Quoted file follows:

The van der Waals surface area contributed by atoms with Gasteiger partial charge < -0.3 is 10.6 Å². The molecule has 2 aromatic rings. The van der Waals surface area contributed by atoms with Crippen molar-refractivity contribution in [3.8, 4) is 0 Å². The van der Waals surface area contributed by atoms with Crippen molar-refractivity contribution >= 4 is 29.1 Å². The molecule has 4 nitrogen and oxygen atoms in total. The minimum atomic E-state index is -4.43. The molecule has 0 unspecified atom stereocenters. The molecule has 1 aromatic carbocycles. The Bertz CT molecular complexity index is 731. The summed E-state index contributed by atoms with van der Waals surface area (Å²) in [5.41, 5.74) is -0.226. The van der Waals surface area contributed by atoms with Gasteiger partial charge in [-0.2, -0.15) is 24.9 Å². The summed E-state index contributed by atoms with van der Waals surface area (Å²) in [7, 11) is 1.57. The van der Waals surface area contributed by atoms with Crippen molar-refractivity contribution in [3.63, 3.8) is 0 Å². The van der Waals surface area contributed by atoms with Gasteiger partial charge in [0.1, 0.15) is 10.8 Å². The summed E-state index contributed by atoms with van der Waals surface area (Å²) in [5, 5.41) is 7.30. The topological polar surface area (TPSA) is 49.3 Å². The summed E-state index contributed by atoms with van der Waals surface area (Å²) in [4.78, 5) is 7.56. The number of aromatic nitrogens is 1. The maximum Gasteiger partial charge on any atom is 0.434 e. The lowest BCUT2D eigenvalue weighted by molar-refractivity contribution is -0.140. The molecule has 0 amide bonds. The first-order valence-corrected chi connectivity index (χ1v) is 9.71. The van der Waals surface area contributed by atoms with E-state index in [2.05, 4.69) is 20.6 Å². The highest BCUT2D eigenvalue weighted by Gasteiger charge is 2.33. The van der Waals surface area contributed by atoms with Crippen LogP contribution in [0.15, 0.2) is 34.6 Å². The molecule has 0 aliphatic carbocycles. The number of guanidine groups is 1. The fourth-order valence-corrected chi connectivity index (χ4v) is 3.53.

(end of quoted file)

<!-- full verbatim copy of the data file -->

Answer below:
The van der Waals surface area contributed by atoms with Gasteiger partial charge < -0.3 is 10.6 Å². The molecule has 2 aromatic rings. The van der Waals surface area contributed by atoms with Crippen molar-refractivity contribution in [3.8, 4) is 0 Å². The van der Waals surface area contributed by atoms with Crippen molar-refractivity contribution >= 4 is 29.1 Å². The molecule has 4 nitrogen and oxygen atoms in total. The minimum atomic E-state index is -4.43. The molecule has 0 unspecified atom stereocenters. The molecule has 1 aromatic carbocycles. The Bertz CT molecular complexity index is 731. The summed E-state index contributed by atoms with van der Waals surface area (Å²) in [5.41, 5.74) is -0.226. The van der Waals surface area contributed by atoms with Gasteiger partial charge in [-0.2, -0.15) is 24.9 Å². The summed E-state index contributed by atoms with van der Waals surface area (Å²) in [7, 11) is 1.57. The van der Waals surface area contributed by atoms with Crippen molar-refractivity contribution in [3.63, 3.8) is 0 Å². The van der Waals surface area contributed by atoms with Gasteiger partial charge in [0.1, 0.15) is 10.8 Å². The summed E-state index contributed by atoms with van der Waals surface area (Å²) in [5, 5.41) is 7.30. The topological polar surface area (TPSA) is 49.3 Å². The summed E-state index contributed by atoms with van der Waals surface area (Å²) in [4.78, 5) is 7.56. The number of aromatic nitrogens is 1. The maximum Gasteiger partial charge on any atom is 0.434 e. The lowest BCUT2D eigenvalue weighted by molar-refractivity contribution is -0.140. The molecule has 0 amide bonds. The first-order valence-corrected chi connectivity index (χ1v) is 9.71. The van der Waals surface area contributed by atoms with E-state index in [2.05, 4.69) is 20.6 Å². The highest BCUT2D eigenvalue weighted by Gasteiger charge is 2.33. The van der Waals surface area contributed by atoms with Crippen LogP contribution in [0.15, 0.2) is 34.6 Å². The molecule has 0 aliphatic carbocycles. The number of guanidine groups is 1. The fourth-order valence-corrected chi connectivity index (χ4v) is 3.53.